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Tags: Obamacare | costs | double | CBO

Obamacare's Gross Costs Double to $1.76 Trillion, CBO Projects

By    |   Wednesday, 14 March 2012 10:29 AM EDT

The gross costs of the national healthcare law rammed through Congress by President Barack Obama will reach an estimated $1.76 trillion over 10 years – nearly twice the amount originally projected.

The figure, which the Congressional Budget Office (CBO) revealed on Wednesday, is bound to cause embarrassment to the administration as it comes just as debate on “Obamacare” is starting to heat up again, two weeks before the Supreme Court is set to hear arguments on whether the Affordable Care Act is unconstitutional.

Immediately the revelation stirred controversy among opponents of the bill.

“Both fiscally and for the sake of our health care system, Americans cannot afford the president’s healthcare law,” said Georgia Rep. Tom Price, chairman of the Republican Policy Committee.

“The longer the president’s healthcare law remains on the books, the greater the threat it poses to our nation’s healthcare and our fiscal well-being,” said Price, an orthopedic surgeon.

“The CBO’s revised cost estimate indicates that this massive government intrusion into America’s health care system will be far more costly than was originally claimed. The law’s true cost to American taxpayers is part of a series of promises President Obama and Democrats in Congress made that will be broken,: he said.

Healthcare expert Betsy McCaughey, the former lieutenant governor of New York State, told Newsmax that the original cost projections of the plan were “a shell game” and that the new report “inches closer to the truth” about the cost of the reforms.

Editor's Note: Should Obama's Health Plan Be Overturned? Should Obama be Reelected? Vote Here Now in Urgent Poll.

But the administration immediately tried to claim the report actually will result in savings. “The bottom line is clear: the Affordable Care Act will reduce our deficit, control health costs and make health care more affordable,” Jeanne Lambrew, deputy director of the White House office of Health Reform, wrote on the White House blog.

Lambrew also quoted both the Urban Institute and Thomson Reuters Consulting as saying few employers would drop insurance coverage as a result of the act.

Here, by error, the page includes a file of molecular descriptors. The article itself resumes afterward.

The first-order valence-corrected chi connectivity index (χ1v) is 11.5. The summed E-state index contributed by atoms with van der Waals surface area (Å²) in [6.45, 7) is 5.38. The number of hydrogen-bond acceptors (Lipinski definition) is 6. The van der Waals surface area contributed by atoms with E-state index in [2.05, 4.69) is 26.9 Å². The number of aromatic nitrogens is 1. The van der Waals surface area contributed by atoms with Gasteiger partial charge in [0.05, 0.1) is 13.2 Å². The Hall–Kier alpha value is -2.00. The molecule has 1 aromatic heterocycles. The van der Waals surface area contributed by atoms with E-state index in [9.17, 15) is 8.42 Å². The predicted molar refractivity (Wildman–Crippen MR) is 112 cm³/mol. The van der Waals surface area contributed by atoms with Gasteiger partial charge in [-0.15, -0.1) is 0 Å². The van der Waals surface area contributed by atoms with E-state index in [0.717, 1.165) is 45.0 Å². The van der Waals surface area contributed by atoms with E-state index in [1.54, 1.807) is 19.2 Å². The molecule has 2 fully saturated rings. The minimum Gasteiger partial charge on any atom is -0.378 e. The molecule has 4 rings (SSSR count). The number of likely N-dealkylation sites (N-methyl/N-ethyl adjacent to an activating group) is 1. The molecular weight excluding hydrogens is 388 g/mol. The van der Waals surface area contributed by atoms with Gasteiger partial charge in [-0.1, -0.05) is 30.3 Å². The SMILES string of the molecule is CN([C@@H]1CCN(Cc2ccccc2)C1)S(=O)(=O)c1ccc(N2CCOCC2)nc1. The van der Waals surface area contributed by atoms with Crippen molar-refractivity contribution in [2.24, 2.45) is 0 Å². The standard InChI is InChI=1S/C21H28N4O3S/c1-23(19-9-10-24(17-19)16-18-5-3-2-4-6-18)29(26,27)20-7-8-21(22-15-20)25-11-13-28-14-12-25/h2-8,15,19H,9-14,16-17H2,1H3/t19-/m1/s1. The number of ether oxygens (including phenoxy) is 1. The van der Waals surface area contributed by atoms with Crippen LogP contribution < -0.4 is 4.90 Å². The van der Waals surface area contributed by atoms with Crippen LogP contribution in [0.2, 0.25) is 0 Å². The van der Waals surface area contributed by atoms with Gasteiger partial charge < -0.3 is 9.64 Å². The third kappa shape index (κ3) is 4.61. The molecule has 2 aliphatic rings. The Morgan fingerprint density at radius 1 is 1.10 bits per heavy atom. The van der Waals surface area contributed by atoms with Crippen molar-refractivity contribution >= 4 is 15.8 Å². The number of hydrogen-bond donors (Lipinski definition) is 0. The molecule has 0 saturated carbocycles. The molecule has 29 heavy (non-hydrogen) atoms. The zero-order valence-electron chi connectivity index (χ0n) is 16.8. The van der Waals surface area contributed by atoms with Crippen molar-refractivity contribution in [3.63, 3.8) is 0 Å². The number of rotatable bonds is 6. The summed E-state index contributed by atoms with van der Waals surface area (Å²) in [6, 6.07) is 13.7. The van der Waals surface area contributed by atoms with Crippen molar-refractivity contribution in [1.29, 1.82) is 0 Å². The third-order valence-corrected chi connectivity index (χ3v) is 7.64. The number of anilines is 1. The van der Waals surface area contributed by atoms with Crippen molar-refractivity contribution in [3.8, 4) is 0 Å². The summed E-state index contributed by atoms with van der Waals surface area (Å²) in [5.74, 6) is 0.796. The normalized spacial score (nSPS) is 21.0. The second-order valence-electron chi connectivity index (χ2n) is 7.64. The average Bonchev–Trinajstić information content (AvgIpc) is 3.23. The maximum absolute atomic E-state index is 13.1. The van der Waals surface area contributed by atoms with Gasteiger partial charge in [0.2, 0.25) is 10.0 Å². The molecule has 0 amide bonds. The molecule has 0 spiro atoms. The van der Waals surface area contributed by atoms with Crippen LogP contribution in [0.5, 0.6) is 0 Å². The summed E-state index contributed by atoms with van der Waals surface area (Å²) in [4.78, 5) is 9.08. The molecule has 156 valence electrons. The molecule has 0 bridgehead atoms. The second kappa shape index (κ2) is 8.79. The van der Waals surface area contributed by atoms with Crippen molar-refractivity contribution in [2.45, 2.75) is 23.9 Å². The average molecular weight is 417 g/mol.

McCaughey said the White House was selective in its figures. She said the consulting company McKinsey estimated that half of all employers who know about the costs of the law plan to drop health coverage and said the Heritage Foundation had discovered that the average cost of insurance will go up by $5.51 an hour for a full-time employee.

Original White House estimates said the gross cost of the healthcare act would be $940 billion over a decade, but the CBO’s new figures raise that figure to a shade under $1.5 trillion. For the 10 years from 2013-2022 that increases even further to $1.76 trillion.

Writing in the Washington Examiner, Philip Klein said, “Democrats employed many accounting tricks when they were pushing through the national health care legislation, the most egregious of which was to delay full implementation of the law until 2014, so it would appear cheaper under the CBO's standard 10-year budget window and, at least on paper, meet Obama's pledge that the legislation would cost ‘around $900 billion over 10 years.’”

“When the final CBO score came out before passage, critics noted that the true 10-year cost would be far higher than advertised once projections accounted for full implementation,” he added.

Though the CBO report, signed by director Douglas Elmendorf, projects the gross cost of the healthcare reforms will balloon, it says the net cost could go down because the economic recovery is now expected to be slower than expected, insurance costs are rising more slowly and more people are expected to get coverage from Medicaid.

McCaughey said, “The real key is that the administration 's experts are gloomier now about the economy than they were last year.

“And the admission that more people are going to be put on Medicaid marks a national transition that will change the nature of the country. One third of all people not eligible for Medicare will now be on Medicaid.

“Currently 150 million people get their health insurance on the job. That will change. The White House would like to ignore this, but the ugly facts are coming out.”

Editor's Note: Should Obama's Health Plan Be Overturned? Should Obama be Reelected? Vote Here Now in Urgent Poll.

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Wednesday, 14 March 2012 10:29 AM
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